Airports near Ethiopia’s Tigray state attacked with rockets, government says
Tigray People’s Liberation Front chairman says airport were legitimate targets
Ethiopians fleeing intense fighting in their homeland of Tigray, gather in a bordering Sudanese village, east of the town of Gadaref, on Friday. Photograph: Ebrahim Hamid/AFP via Getty Images
Two airports in Ethiopia’s Amhara state which neighbours Tigray where federal troops are fighting local forces were targeted by rocket fire late on Friday, the government said.
One of the rockets hit the airport in Gondar and partially damaged it late on Friday, said Awoke Worku, spokesperson for Gondar central zone, while a second one fired simultaneously landed just outside of the airport at Bahir Dar.
The government blamed the ruling party in Tigray, the Tigray People’s Liberation Front (TPLF).
“The TPLF junta is utilising the last of the weaponry within its arsenals,” the government’s emergency task force wrote on Twitter.
Debretsion Gebremichael, chairman of the TPLF and the state’s president, said the airports were legitimate targets.
“Any airport used to attack Tigray will be a legitimate target, not cities of Amhara,” he told Reuters in a text message.
Hundreds of people have been killed in the 11-day-old war. Prime minister Abiy Ahmed sent the national defence force on an offensive against local troops in Tigray last week, after accusing them of attacking federal troops.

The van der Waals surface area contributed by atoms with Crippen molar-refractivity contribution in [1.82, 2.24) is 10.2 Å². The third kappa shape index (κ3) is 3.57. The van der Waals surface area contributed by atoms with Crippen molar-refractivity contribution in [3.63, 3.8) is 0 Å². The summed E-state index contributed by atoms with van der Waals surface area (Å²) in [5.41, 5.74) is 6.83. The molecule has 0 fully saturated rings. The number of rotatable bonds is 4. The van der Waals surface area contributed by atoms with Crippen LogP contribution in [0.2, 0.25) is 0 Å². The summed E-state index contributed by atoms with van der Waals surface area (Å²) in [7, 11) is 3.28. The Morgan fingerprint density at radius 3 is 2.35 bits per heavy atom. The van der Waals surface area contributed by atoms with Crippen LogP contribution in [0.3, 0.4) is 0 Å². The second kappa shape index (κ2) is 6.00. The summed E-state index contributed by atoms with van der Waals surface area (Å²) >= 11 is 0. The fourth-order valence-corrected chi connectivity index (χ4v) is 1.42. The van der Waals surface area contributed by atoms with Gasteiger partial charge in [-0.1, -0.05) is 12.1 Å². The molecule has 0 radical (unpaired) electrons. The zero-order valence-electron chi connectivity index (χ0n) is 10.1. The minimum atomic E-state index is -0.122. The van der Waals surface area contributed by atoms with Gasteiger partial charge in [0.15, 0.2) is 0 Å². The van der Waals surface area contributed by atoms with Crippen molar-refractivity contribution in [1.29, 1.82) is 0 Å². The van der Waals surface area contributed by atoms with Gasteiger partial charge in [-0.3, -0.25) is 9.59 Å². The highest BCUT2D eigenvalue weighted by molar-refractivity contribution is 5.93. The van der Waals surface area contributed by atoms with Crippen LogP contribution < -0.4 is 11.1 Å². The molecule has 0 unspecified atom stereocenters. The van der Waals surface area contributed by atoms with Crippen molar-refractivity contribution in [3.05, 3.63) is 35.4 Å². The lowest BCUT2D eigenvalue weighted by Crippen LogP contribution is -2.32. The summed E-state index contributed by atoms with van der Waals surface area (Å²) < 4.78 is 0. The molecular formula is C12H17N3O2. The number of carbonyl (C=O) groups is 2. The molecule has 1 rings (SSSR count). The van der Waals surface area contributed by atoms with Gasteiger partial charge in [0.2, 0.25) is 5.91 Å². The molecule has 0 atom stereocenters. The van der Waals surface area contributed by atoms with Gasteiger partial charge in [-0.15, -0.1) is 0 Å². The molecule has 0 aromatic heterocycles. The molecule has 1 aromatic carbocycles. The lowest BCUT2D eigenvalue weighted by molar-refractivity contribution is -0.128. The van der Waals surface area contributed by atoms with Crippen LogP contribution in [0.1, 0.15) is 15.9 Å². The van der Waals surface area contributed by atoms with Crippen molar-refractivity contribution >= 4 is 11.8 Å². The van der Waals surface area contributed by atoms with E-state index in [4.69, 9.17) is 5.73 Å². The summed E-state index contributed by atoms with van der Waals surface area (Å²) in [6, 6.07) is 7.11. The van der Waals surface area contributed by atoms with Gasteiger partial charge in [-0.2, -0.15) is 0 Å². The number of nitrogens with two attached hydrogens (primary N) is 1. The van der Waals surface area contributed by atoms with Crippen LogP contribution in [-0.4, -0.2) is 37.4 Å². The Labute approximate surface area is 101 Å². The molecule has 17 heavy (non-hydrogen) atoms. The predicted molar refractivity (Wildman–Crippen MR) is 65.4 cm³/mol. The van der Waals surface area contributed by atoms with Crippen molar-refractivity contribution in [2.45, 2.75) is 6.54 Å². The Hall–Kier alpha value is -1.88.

An Ethiopian Airlines worker who did not wish to be identified said flights to both Gondar and Bahir Dar airports had been cancelled after the attacks.
Yohannes Ayele, a resident of Gondar, said he heard a loud explosion in the Azezo neighbourhood of the city at 10.30pm.
Another resident of the area said the rocket had damaged the airport terminal building. The area was sealed off and firefighting vehicles were parked outside, the resident added.
The Amhara regional state’s forces have been fighting alongside their federal counterparts against Tigray’s fighters.
The United Nations, the African Union and others are concerned that the fighting could spread to other parts of Ethiopia, Africa’s second most populous country, and destabilise the wider Horn of Africa region.
More than 14,500 people have fled into neighbouring Sudan, with the speed of new arrivals “overwhelming the current capacity to provide aid”, the UN refugee agency said on Friday.
Ethiopia’s Human Rights Commission, appointed by the government but independent, said it was sending a team of investigators to the town of Mai Kadra in Tigray, where Amnesty International this week reported what it said was evidence of mass killings.
The commission will investigate any human rights violations in the conflict, it said in a statement.–Reuters